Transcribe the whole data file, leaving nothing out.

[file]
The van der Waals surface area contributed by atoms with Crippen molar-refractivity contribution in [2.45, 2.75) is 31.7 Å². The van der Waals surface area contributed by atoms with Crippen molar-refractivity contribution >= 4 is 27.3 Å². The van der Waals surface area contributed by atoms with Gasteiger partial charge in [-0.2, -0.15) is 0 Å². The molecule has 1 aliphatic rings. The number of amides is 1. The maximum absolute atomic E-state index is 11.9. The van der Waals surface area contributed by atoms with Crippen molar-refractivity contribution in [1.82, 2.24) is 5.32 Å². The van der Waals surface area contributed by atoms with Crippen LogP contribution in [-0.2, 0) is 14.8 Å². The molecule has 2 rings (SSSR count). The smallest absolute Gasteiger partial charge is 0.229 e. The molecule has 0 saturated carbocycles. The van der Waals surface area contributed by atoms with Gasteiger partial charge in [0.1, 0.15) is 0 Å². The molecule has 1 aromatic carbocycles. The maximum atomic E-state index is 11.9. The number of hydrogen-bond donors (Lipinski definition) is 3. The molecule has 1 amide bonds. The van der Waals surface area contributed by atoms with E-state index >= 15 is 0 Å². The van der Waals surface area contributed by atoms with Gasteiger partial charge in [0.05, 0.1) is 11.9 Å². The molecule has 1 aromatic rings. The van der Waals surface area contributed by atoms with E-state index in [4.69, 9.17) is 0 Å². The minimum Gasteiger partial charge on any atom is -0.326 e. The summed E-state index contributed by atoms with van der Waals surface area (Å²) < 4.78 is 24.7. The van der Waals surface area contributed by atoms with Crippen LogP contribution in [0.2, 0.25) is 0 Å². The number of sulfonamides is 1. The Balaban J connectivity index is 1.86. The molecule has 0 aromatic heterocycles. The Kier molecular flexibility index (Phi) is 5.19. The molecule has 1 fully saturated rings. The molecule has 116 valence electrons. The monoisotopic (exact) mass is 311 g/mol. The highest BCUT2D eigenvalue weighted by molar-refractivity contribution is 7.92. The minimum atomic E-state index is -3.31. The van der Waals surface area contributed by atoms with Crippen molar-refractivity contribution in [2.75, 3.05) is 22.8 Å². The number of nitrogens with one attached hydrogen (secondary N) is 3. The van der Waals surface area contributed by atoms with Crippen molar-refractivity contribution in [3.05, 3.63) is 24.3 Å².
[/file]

The van der Waals surface area contributed by atoms with Crippen molar-refractivity contribution in [2.45, 2.75) is 31.7 Å². The van der Waals surface area contributed by atoms with Crippen molar-refractivity contribution >= 4 is 27.3 Å². The van der Waals surface area contributed by atoms with Gasteiger partial charge in [-0.2, -0.15) is 0 Å². The molecule has 1 aliphatic rings. The number of amides is 1. The maximum absolute atomic E-state index is 11.9. The van der Waals surface area contributed by atoms with Crippen molar-refractivity contribution in [1.82, 2.24) is 5.32 Å². The van der Waals surface area contributed by atoms with Crippen LogP contribution in [-0.2, 0) is 14.8 Å². The molecule has 2 rings (SSSR count). The smallest absolute Gasteiger partial charge is 0.229 e. The molecule has 0 saturated carbocycles. The van der Waals surface area contributed by atoms with Gasteiger partial charge in [0.1, 0.15) is 0 Å². The molecule has 1 aromatic carbocycles. The maximum atomic E-state index is 11.9. The number of hydrogen-bond donors (Lipinski definition) is 3. The molecule has 1 amide bonds. The van der Waals surface area contributed by atoms with E-state index >= 15 is 0 Å². The van der Waals surface area contributed by atoms with Gasteiger partial charge in [0.05, 0.1) is 11.9 Å². The molecule has 1 aromatic rings. The van der Waals surface area contributed by atoms with E-state index in [4.69, 9.17) is 0 Å². The minimum Gasteiger partial charge on any atom is -0.326 e. The summed E-state index contributed by atoms with van der Waals surface area (Å²) < 4.78 is 24.7. The van der Waals surface area contributed by atoms with Crippen LogP contribution in [0.2, 0.25) is 0 Å². The number of sulfonamides is 1. The Balaban J connectivity index is 1.86. The molecule has 0 aromatic heterocycles. The Kier molecular flexibility index (Phi) is 5.19. The molecule has 1 fully saturated rings. The molecule has 116 valence electrons. The monoisotopic (exact) mass is 311 g/mol. The highest BCUT2D eigenvalue weighted by molar-refractivity contribution is 7.92. The minimum atomic E-state index is -3.31. The van der Waals surface area contributed by atoms with Crippen molar-refractivity contribution in [2.75, 3.05) is 22.8 Å². The number of nitrogens with one attached hydrogen (secondary N) is 3. The van der Waals surface area contributed by atoms with Crippen molar-refractivity contribution in [3.05, 3.63) is 24.3 Å².